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On public speaking…

June 29, 2019, 12:48 PM

I was recently listening to a HowStuffWorks podcast on fear of public speaking, and I drew quite a few parallels between what they were saying and my own experience.  I’ve never had a good relationship with public speaking, and I will actively try to avoid it whenever possible, but at the same time, part of my job is to make good announcements, and I do that beautifully on a routine basis.  Jerry Seinfeld has spoken about the idea that fear of public speaking ranks higher than death, and that people would rather be in the casket than giving the eulogy.  I can sympathize with that.  After all, if you’re dead, you never have to speak in public again.

But there is nothing that gets me wound up more than having to present something to an audience.  It’s one more reason that I’m glad that I’m no longer in school.  I never have to get in front of a group and present ever again.  One thing that I’ve learned as I’ve matured is that I am not very skilled with presenting things in real time.  I do quite well when presenting things in a written format, but public speaking is a major no-no for me.  I’ve tried presentations where I speak with notecards, and it’s typically not gone well.  About the only way that I have been able to get through a presentation of any sort is if I have a full-on script, i.e. every single word that I speak is written down on something in front of me and read verbatim.  It makes enough sense.  I am a much stronger writer than I am a speaker, and so if I take the much stronger writing component and use it to prop up the relatively weak speaking component, then we have a winner all around.  But don’t ask me any questions afterward.  When what I have written has been read, I am done.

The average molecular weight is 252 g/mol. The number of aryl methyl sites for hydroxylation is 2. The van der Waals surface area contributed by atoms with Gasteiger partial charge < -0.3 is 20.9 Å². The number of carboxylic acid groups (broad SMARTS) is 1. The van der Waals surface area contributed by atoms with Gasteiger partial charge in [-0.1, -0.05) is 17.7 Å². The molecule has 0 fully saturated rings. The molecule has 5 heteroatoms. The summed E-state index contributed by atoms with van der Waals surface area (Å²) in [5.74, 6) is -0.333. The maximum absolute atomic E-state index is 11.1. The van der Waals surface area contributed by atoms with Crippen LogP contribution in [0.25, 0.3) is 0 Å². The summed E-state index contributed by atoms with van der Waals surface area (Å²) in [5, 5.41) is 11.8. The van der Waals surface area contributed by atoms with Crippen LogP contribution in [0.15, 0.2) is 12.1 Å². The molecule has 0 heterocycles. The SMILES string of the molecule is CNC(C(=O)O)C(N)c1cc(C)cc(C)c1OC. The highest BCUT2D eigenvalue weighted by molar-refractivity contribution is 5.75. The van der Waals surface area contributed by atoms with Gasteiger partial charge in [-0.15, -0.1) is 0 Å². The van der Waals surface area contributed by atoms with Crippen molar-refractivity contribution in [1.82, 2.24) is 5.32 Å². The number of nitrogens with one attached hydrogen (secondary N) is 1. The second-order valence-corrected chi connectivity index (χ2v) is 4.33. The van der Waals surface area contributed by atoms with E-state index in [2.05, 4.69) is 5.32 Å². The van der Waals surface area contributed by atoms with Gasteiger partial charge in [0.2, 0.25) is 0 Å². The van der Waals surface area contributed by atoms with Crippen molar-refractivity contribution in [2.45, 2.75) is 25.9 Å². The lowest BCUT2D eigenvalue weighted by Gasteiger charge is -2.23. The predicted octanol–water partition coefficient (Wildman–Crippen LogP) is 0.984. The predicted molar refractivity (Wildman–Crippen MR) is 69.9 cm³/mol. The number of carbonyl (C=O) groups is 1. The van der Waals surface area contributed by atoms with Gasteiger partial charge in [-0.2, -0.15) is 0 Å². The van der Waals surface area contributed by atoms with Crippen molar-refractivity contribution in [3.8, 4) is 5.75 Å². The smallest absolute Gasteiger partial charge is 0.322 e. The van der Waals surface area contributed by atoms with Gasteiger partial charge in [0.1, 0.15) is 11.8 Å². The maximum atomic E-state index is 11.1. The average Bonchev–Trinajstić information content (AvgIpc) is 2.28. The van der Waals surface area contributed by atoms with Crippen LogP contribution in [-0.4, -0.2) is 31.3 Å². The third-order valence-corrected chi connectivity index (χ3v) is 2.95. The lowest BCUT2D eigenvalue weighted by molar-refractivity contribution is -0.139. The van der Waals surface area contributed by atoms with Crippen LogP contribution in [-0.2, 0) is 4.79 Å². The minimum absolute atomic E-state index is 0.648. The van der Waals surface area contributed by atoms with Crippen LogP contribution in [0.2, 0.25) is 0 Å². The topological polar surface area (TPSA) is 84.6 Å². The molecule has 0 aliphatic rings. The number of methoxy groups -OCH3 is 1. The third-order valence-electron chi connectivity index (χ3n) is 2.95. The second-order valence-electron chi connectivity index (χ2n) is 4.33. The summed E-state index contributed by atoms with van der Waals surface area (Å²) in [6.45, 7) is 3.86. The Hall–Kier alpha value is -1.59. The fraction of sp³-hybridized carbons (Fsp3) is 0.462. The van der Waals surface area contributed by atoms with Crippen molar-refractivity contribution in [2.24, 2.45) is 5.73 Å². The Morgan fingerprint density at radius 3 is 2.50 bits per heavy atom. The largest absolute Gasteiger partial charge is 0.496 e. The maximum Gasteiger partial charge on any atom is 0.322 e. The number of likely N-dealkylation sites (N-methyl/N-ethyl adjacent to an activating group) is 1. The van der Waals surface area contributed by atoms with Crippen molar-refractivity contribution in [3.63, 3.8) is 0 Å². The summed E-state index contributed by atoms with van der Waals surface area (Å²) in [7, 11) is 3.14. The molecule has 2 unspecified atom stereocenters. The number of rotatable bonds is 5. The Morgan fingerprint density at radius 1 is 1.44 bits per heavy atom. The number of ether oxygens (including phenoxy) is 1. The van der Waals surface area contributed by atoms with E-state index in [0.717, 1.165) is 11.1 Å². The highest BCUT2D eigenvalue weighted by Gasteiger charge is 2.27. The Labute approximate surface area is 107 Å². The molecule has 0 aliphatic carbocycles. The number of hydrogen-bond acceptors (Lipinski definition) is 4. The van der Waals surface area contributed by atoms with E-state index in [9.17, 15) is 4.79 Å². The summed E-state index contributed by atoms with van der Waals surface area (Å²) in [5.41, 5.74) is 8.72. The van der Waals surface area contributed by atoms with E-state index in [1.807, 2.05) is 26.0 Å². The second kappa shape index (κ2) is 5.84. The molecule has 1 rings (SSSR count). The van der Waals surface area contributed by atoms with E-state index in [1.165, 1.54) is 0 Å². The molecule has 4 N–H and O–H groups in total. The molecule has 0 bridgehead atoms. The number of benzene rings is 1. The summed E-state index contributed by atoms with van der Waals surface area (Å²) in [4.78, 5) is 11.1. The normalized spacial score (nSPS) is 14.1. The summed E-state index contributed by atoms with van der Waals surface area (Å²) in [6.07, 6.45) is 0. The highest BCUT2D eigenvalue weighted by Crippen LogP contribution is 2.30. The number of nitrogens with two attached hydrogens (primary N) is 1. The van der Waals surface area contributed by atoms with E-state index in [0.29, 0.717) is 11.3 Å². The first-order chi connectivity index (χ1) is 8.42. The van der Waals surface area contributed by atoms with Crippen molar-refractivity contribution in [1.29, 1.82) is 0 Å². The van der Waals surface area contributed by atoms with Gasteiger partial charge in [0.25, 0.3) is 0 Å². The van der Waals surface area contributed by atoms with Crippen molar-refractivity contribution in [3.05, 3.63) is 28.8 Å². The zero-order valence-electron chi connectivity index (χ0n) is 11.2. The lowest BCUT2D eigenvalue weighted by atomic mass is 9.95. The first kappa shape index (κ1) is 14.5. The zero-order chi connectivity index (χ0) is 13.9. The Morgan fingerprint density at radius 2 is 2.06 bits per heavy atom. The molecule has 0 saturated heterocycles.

And of course, college just loved to force you into presenting in front of the class.  Group projects: ugh.  The second worst thing to be told in college was that we would be doing a group project.  The only thing worse than that was to be told that everyone would be required to present.  No thank you.  I would have much preferred to do more of the research and writing, and never stand up in front of the class.  But that was never the case, except for one time in my final semester of college, where we had a group project where everyone didn’t have to speak.  And then, let it be known that since it was my final semester and I didn’t give a crap, I volunteered to do the PowerPoint, which consisted of five or so slides with stock photos that ran in a loop on a timer.  Total effort was about thirty minutes.  And I still graduated, so take that, group presentation.